Unfortunately I don’t have a test for this. But by using a test for correlation (.58) and doing a student’s t-test (p value < .05) on count and average I know that more artists increases how much each artist is paid, which is possibly the most interesting outcome. Having a greater supply should drive price down, but apparently we have a half-decent argument for Say’s law, which in intro Micro says “supply creates its own demand”. I’m not getting too excited though, look what blog this is on and please lower your expectations accordingly, by cutting my sample off at $100,000 there’s plenty of stuff going on I don’t account for.

Anyway, here it is, as best I can determine, relative popularity of musical genres

For clarity’s sake
1. Pop
2. Singer/Songwriter
3. Rock
4. Singer
5. Alternative Rock
6. Country
7. Hip Hop
8. R&B
9. Indie
10. Electronic
11. Hispanic
12. Soft Rock
13. Entertainment
14. Reggae

This list could of course be expanded if I went below $100,000, but I’m happy with a 150ish row dataset when I’m the one making it from scratch. I really need to see about setting up a Shitty Data intern for work-study.

Want my data? God help your soul

990 Problems


[Have intern research a killer accountant joke]. That joke aside, accountants are great because they file 990 forms for organizations that are publicly available. 990s have a huge amount of information on the financial status of universities, for instance. However, “publicly available” is one of those things in life that can be technically correct but misleading. Recent 990s are a pain in the ass to access let alone read. Some organizations make it easy on you to find them, keeping them on their website, usually on a page dedicated to the Controller. Xavier University is one of those organizations.


Do you see what that says? Xavier has a bank account in the Cayman Islands.

Here are the top salaries at Xavier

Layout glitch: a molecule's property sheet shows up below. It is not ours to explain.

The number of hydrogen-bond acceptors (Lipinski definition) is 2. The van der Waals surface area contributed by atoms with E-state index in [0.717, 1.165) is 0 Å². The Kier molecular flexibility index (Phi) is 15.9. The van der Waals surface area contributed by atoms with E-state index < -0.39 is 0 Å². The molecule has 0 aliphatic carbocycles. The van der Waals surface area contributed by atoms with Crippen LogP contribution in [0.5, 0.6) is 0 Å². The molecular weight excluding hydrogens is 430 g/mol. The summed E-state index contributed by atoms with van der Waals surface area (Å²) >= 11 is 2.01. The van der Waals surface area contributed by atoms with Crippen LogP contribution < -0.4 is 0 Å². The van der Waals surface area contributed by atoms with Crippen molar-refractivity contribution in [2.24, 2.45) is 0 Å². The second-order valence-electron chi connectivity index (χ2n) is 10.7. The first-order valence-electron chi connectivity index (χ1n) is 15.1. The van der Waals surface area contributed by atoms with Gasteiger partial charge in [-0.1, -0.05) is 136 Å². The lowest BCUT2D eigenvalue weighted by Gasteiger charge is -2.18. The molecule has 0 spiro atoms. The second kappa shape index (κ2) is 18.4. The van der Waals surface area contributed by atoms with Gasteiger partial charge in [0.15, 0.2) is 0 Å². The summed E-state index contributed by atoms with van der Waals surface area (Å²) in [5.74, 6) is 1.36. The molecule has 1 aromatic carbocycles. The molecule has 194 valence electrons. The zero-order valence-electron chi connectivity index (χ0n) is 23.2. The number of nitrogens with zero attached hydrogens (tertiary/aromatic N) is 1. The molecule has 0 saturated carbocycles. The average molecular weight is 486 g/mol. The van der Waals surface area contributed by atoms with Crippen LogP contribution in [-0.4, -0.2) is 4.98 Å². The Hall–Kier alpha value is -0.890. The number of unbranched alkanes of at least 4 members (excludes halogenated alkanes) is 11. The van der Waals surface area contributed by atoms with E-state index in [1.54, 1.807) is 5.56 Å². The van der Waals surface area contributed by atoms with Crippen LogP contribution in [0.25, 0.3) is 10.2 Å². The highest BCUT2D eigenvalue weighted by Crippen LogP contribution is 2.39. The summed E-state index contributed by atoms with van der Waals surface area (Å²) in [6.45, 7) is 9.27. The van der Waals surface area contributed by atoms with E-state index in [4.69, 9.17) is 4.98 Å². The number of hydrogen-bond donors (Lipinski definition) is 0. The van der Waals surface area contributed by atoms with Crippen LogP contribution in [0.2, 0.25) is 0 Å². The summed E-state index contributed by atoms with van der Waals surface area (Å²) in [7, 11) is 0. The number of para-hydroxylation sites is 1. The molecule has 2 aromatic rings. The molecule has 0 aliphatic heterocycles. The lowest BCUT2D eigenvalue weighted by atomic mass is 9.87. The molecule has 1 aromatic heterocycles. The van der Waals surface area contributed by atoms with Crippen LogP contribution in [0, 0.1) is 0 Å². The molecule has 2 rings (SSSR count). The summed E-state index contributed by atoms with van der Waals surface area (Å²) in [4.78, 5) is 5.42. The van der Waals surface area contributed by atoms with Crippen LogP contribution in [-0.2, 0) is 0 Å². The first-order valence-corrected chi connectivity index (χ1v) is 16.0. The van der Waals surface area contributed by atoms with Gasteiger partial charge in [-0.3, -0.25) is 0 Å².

And compared

Not all universities are as forthcoming with information to this level of detail. In fact, the only other school in The Big East that provides detailed access beyond what is required by the IRS other than Xavier is Marquette. Using the salary of their (former) head basketball coach and the total compensation to employees of both universities we can compare how the two universities value their coaches, and by extrapolating, their basketball program.


Good thing Mack got a raise this week. Marquette has a lot more employees than Xavier, so either Mack is underpaid or Buzz was overpaid for programs with relatively similar recent success. To all of my future accountant readers, which I am going to generously estimate at 1.5, make these things available because this would have been hella cool if I recent 990s for all Big East schools.


Want my data? God help your soul

Do Dads Love Santana?


What’s not to like about Carlos Santana? I know my dentist appointments would be WAY different without him. The hypothesis was recently brought to me that everyone’s dad likes his song ‘Smooth’ featuring teen heartthrob Rob Thomas, which does not sound false to me. It won a Grammy and is the only song to be in the top 5 of the Hot 100 Songs across two centuries (file under: statistics can be misleading). However, data on song listenership is nearly entirely controlled by the music branch of Nielsen Company, who has proprietary rights to information that goes into making the Billboard Hot 100.